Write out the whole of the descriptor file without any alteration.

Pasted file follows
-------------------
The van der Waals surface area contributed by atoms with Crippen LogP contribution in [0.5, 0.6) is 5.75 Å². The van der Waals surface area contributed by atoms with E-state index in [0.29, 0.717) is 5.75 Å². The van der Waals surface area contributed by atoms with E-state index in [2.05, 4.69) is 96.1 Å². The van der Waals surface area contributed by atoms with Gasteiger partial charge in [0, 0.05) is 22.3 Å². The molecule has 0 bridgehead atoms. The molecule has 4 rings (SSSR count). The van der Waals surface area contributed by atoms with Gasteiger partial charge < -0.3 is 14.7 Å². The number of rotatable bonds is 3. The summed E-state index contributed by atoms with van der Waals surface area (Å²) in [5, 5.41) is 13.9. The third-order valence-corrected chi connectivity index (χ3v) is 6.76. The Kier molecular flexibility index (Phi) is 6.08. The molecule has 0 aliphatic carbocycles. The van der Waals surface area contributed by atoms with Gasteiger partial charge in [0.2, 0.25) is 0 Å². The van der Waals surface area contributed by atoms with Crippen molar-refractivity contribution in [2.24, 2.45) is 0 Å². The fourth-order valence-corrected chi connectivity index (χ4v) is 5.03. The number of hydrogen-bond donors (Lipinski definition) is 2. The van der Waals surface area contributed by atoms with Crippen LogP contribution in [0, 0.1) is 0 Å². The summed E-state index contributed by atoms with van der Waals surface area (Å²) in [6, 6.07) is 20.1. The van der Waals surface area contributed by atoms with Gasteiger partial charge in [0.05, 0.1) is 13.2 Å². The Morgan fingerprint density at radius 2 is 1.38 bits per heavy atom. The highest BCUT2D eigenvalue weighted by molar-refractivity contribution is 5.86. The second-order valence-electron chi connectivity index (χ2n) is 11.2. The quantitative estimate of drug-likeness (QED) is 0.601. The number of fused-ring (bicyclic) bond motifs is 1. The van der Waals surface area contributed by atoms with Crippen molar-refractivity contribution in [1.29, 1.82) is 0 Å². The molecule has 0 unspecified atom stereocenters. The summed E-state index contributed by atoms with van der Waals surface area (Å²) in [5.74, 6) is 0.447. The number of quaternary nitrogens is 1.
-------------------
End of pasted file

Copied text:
The van der Waals surface area contributed by atoms with Crippen LogP contribution in [0.5, 0.6) is 5.75 Å². The van der Waals surface area contributed by atoms with E-state index in [0.29, 0.717) is 5.75 Å². The van der Waals surface area contributed by atoms with E-state index in [2.05, 4.69) is 96.1 Å². The van der Waals surface area contributed by atoms with Gasteiger partial charge in [0, 0.05) is 22.3 Å². The molecule has 0 bridgehead atoms. The molecule has 4 rings (SSSR count). The van der Waals surface area contributed by atoms with Gasteiger partial charge < -0.3 is 14.7 Å². The number of rotatable bonds is 3. The summed E-state index contributed by atoms with van der Waals surface area (Å²) in [5, 5.41) is 13.9. The third-order valence-corrected chi connectivity index (χ3v) is 6.76. The Kier molecular flexibility index (Phi) is 6.08. The molecule has 0 aliphatic carbocycles. The van der Waals surface area contributed by atoms with Gasteiger partial charge in [0.2, 0.25) is 0 Å². The van der Waals surface area contributed by atoms with Crippen molar-refractivity contribution in [2.24, 2.45) is 0 Å². The fourth-order valence-corrected chi connectivity index (χ4v) is 5.03. The number of hydrogen-bond donors (Lipinski definition) is 2. The van der Waals surface area contributed by atoms with Crippen LogP contribution in [0, 0.1) is 0 Å². The summed E-state index contributed by atoms with van der Waals surface area (Å²) in [6, 6.07) is 20.1. The van der Waals surface area contributed by atoms with Gasteiger partial charge in [0.05, 0.1) is 13.2 Å². The Morgan fingerprint density at radius 2 is 1.38 bits per heavy atom. The highest BCUT2D eigenvalue weighted by molar-refractivity contribution is 5.86. The second-order valence-electron chi connectivity index (χ2n) is 11.2. The quantitative estimate of drug-likeness (QED) is 0.601. The number of fused-ring (bicyclic) bond motifs is 1. The van der Waals surface area contributed by atoms with Crippen molar-refractivity contribution in [1.29, 1.82) is 0 Å². The molecule has 0 unspecified atom stereocenters. The summed E-state index contributed by atoms with van der Waals surface area (Å²) in [5.74, 6) is 0.447. The number of quaternary nitrogens is 1.